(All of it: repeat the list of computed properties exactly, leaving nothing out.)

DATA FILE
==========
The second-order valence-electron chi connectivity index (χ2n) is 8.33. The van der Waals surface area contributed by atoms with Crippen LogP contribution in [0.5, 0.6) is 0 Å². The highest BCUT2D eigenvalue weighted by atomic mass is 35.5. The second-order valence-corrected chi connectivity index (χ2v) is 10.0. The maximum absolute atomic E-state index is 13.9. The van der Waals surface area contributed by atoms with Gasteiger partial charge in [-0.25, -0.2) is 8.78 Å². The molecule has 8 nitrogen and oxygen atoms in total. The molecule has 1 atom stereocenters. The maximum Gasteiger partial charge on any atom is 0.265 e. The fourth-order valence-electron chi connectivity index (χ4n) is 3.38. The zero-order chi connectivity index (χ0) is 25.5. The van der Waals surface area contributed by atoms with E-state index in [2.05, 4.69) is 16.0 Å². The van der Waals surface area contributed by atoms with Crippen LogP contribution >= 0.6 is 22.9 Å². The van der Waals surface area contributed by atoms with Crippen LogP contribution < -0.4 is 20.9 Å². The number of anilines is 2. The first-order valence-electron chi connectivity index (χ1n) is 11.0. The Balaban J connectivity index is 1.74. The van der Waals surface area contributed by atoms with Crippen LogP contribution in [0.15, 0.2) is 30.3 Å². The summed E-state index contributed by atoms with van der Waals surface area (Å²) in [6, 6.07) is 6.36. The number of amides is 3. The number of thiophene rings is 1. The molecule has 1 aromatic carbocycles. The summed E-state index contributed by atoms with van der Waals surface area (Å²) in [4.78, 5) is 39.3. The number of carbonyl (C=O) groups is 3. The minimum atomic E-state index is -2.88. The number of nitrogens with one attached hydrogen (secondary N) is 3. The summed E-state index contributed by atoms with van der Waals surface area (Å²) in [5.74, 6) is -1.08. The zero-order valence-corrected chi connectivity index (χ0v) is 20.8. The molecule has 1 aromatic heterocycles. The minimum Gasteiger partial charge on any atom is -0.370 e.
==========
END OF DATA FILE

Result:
The second-order valence-electron chi connectivity index (χ2n) is 8.33. The van der Waals surface area contributed by atoms with Crippen LogP contribution in [0.5, 0.6) is 0 Å². The highest BCUT2D eigenvalue weighted by atomic mass is 35.5. The second-order valence-corrected chi connectivity index (χ2v) is 10.0. The maximum absolute atomic E-state index is 13.9. The van der Waals surface area contributed by atoms with Gasteiger partial charge in [-0.25, -0.2) is 8.78 Å². The molecule has 8 nitrogen and oxygen atoms in total. The molecule has 1 atom stereocenters. The maximum Gasteiger partial charge on any atom is 0.265 e. The fourth-order valence-electron chi connectivity index (χ4n) is 3.38. The zero-order chi connectivity index (χ0) is 25.5. The van der Waals surface area contributed by atoms with E-state index in [2.05, 4.69) is 16.0 Å². The van der Waals surface area contributed by atoms with Crippen LogP contribution >= 0.6 is 22.9 Å². The van der Waals surface area contributed by atoms with Crippen LogP contribution < -0.4 is 20.9 Å². The number of anilines is 2. The first-order valence-electron chi connectivity index (χ1n) is 11.0. The Balaban J connectivity index is 1.74. The van der Waals surface area contributed by atoms with Crippen LogP contribution in [0.15, 0.2) is 30.3 Å². The summed E-state index contributed by atoms with van der Waals surface area (Å²) in [6, 6.07) is 6.36. The number of amides is 3. The number of thiophene rings is 1. The molecule has 1 aromatic carbocycles. The summed E-state index contributed by atoms with van der Waals surface area (Å²) in [4.78, 5) is 39.3. The number of carbonyl (C=O) groups is 3. The minimum atomic E-state index is -2.88. The number of nitrogens with one attached hydrogen (secondary N) is 3. The summed E-state index contributed by atoms with van der Waals surface area (Å²) in [5.74, 6) is -1.08. The zero-order valence-corrected chi connectivity index (χ0v) is 20.8. The molecule has 1 aromatic heterocycles. The minimum Gasteiger partial charge on any atom is -0.370 e.